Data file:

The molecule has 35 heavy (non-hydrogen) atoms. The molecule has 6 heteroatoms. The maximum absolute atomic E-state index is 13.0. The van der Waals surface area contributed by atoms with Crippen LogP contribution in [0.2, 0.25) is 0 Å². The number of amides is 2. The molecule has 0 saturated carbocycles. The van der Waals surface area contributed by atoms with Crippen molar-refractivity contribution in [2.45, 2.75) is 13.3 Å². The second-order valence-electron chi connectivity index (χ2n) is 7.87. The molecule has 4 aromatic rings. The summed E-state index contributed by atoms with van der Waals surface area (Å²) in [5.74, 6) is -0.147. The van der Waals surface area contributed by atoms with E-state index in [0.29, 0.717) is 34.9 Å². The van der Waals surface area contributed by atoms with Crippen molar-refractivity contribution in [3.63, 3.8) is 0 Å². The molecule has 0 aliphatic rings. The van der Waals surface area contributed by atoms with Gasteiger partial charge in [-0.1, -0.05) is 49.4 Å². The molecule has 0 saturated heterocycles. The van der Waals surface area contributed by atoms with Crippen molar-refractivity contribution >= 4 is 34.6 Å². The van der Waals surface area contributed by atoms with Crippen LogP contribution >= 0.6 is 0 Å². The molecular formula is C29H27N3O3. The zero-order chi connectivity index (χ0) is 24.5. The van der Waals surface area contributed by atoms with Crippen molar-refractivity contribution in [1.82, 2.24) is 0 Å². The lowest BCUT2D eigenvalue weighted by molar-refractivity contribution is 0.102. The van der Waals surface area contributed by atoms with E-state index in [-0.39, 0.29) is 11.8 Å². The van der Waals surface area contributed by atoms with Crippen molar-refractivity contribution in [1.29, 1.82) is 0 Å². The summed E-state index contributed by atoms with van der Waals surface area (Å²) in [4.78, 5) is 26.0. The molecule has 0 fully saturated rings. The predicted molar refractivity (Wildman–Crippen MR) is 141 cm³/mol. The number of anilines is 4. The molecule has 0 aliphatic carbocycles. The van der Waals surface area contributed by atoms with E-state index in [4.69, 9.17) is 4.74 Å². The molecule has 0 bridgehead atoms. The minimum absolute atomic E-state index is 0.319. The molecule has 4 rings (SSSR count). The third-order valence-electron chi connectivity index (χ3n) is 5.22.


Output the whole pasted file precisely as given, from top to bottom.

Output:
The molecule has 35 heavy (non-hydrogen) atoms. The molecule has 6 heteroatoms. The maximum absolute atomic E-state index is 13.0. The van der Waals surface area contributed by atoms with Crippen LogP contribution in [0.2, 0.25) is 0 Å². The number of amides is 2. The molecule has 0 saturated carbocycles. The van der Waals surface area contributed by atoms with Crippen molar-refractivity contribution in [2.45, 2.75) is 13.3 Å². The second-order valence-electron chi connectivity index (χ2n) is 7.87. The molecule has 4 aromatic rings. The summed E-state index contributed by atoms with van der Waals surface area (Å²) in [5.74, 6) is -0.147. The van der Waals surface area contributed by atoms with E-state index in [0.29, 0.717) is 34.9 Å². The van der Waals surface area contributed by atoms with Crippen molar-refractivity contribution in [3.63, 3.8) is 0 Å². The molecule has 0 aliphatic rings. The van der Waals surface area contributed by atoms with Gasteiger partial charge in [-0.1, -0.05) is 49.4 Å². The molecule has 0 saturated heterocycles. The van der Waals surface area contributed by atoms with Crippen molar-refractivity contribution >= 4 is 34.6 Å². The van der Waals surface area contributed by atoms with Crippen LogP contribution >= 0.6 is 0 Å². The molecular formula is C29H27N3O3. The zero-order chi connectivity index (χ0) is 24.5. The van der Waals surface area contributed by atoms with Crippen molar-refractivity contribution in [1.82, 2.24) is 0 Å². The lowest BCUT2D eigenvalue weighted by molar-refractivity contribution is 0.102. The van der Waals surface area contributed by atoms with E-state index in [-0.39, 0.29) is 11.8 Å². The van der Waals surface area contributed by atoms with Crippen molar-refractivity contribution in [1.29, 1.82) is 0 Å². The summed E-state index contributed by atoms with van der Waals surface area (Å²) in [4.78, 5) is 26.0. The molecule has 0 fully saturated rings. The predicted molar refractivity (Wildman–Crippen MR) is 141 cm³/mol. The number of anilines is 4. The molecule has 0 aliphatic carbocycles. The van der Waals surface area contributed by atoms with E-state index in [4.69, 9.17) is 4.74 Å². The molecule has 0 bridgehead atoms. The minimum absolute atomic E-state index is 0.319. The molecule has 4 rings (SSSR count). The third-order valence-electron chi connectivity index (χ3n) is 5.22.